Mercury is the messenger to the Roman gods. He is well known for his incredible speed. Originally, Mercury was a god of trade related to the corn crop. In fact, his name is derived from the Latin word merces, meaning “merchandise.”
Mercury, who is sometimes referred to as Mercurius, was also lauded as the protector of merchants, travelers, and shopkeepers. He was also defamed as the patron of thieves and those who played practical jokes.
Quick Facts about Mercury
- Hermes is the Greek equivalent of the Roman god Mercury.
- He was the grandson of the Titan Atlas.
- Woden / Odin was significantly affiliated with Mercury in ancient times. They were referenced together in the Roman author Tacitus’ literary work Germania. Germanic tribes referred to Wednesday as Wodenstag, whereas in Latin Wednesday is called dies Mercurii. This was possibly due to their similar roles in sacrifice and death.
- Gaulish Mercury refers to worship of Mercury by the early Celtic tribes of western Europe. In these tribes, he was likely held as the highest among the gods.
- The French translation of Wednesday is Mercredi. In Italian it is Mercoledì. Both are derived from the Latin word for Mercury.
- Mercury is the closest planet to the Sun. It is the fastest planet to complete a full orbit around the Sun.
- The element Mercury is named after the Roman god.
- Mercury was a brand of automobile whose production lasted for 70 years. Production of the cars ceased in 1970.
- Mercury’s roles included being the god of store owners, merchants, travelers, trade, profit, tricksters, and theives.
In early Roman mythology, there was no mention of Mercury as a member of the ruling class of gods. Eventually, he was absorbed into Roman culture from the Greek god Hermes, messenger of the Greek gods. Mercury carried out many of the same functions as Hermes.
Mercury was the son of Jupiter, the Roman equivalent of the Greek god Zeus. The story of the birth of Mercury held that Jupiter secretly impregnated the goddess Maia in a cave on the island of Arcadia. The following day, Maia gave birth to Mercury before wrapping him in swaddling blankets and falling asleep. As his mother slept, Mercury raced across Arcadia to steal cattle from his brother, Apollo, before returning to his mother.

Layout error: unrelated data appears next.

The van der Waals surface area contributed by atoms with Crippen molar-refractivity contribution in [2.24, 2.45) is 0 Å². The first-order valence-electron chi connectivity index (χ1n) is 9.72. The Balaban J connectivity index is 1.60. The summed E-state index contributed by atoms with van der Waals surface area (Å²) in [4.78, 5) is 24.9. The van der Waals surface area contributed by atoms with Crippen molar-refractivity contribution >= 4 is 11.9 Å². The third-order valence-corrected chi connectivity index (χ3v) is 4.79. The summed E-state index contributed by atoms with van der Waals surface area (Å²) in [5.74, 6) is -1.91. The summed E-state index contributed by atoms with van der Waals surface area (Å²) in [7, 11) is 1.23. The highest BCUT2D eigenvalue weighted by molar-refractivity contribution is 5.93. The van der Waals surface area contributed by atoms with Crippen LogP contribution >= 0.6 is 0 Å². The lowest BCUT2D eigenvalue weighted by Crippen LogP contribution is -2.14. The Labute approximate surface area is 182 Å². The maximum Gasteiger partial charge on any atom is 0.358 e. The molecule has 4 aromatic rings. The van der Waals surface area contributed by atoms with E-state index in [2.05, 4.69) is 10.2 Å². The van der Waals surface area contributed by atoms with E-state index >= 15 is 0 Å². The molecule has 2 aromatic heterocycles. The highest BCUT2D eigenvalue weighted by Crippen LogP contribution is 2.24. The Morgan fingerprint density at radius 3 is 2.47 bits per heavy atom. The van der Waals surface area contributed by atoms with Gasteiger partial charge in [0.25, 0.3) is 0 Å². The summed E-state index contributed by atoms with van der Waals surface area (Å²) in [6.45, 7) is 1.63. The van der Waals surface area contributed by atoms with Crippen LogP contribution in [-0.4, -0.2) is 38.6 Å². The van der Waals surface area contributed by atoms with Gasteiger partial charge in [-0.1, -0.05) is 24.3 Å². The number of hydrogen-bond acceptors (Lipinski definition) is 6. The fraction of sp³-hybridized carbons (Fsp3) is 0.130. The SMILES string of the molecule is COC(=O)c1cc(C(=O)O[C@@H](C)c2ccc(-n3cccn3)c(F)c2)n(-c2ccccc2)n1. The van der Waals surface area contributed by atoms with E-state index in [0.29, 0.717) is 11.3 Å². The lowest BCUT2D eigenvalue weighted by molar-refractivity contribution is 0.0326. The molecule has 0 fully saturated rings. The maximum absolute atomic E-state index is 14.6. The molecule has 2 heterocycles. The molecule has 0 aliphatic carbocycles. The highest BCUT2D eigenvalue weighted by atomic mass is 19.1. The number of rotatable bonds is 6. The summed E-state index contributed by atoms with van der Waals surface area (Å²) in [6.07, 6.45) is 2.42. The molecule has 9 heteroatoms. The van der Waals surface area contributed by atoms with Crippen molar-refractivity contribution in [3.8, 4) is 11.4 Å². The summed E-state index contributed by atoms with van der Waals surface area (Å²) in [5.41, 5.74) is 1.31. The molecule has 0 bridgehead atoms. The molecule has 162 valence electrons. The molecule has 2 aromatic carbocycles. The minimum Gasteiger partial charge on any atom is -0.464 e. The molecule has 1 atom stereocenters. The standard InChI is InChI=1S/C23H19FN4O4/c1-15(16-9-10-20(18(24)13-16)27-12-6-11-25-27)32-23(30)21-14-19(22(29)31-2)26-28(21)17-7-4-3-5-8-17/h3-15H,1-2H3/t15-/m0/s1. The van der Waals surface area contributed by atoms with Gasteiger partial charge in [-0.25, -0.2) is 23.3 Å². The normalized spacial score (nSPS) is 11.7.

Maia woke to the sight of Mercury wrapped in his swaddling blanket and Apollo accusing him of stealing his cattle. Eventually, Jupiter stepped in to reveal he had watched Mercury steal the cattle and ordered their return. During the night, Mercury had fashioned a lyre from cattle intestines and began playing beautiful music. This inspired Apollo to ask for a trade of the cattle for the lyre.
In most portrayals, Mercury is shown as a youthful god of Rome who is clean-shaven and is often little more than a child. Mercury is depicted in Roman artworks as wearing a helmet and sandals with attached wings that reflect his speed and position as the messenger of the gods. The son of Jupiter is also the god of commerce, leading him to being shown in some sculptures and paintings holding a purse.
There are many symbols associated with Mercury, including his winged cap and sandals that reflect the speed of the Roman god. Mercury is often depicted as carrying a staff, which was a symbol the members of his cult added to their daily lives.
Mercury is associated with many animals, including the tortoise that played a role in his first day of life. Mercury used the shell of a tortoise to fashion the lyre he would trade for the cattle of Apollo. The tortoise would become a common symbol of Mercury throughout Roman culture and be accompanied by his close links to the ram and the rooster.
The rooster is the symbol of the new day that is brought by Mercury as a messenger of the gods. The ram is a symbol of fertility for the Roman people and is often seen with Mercury in stories and artworks.
Powers & Duties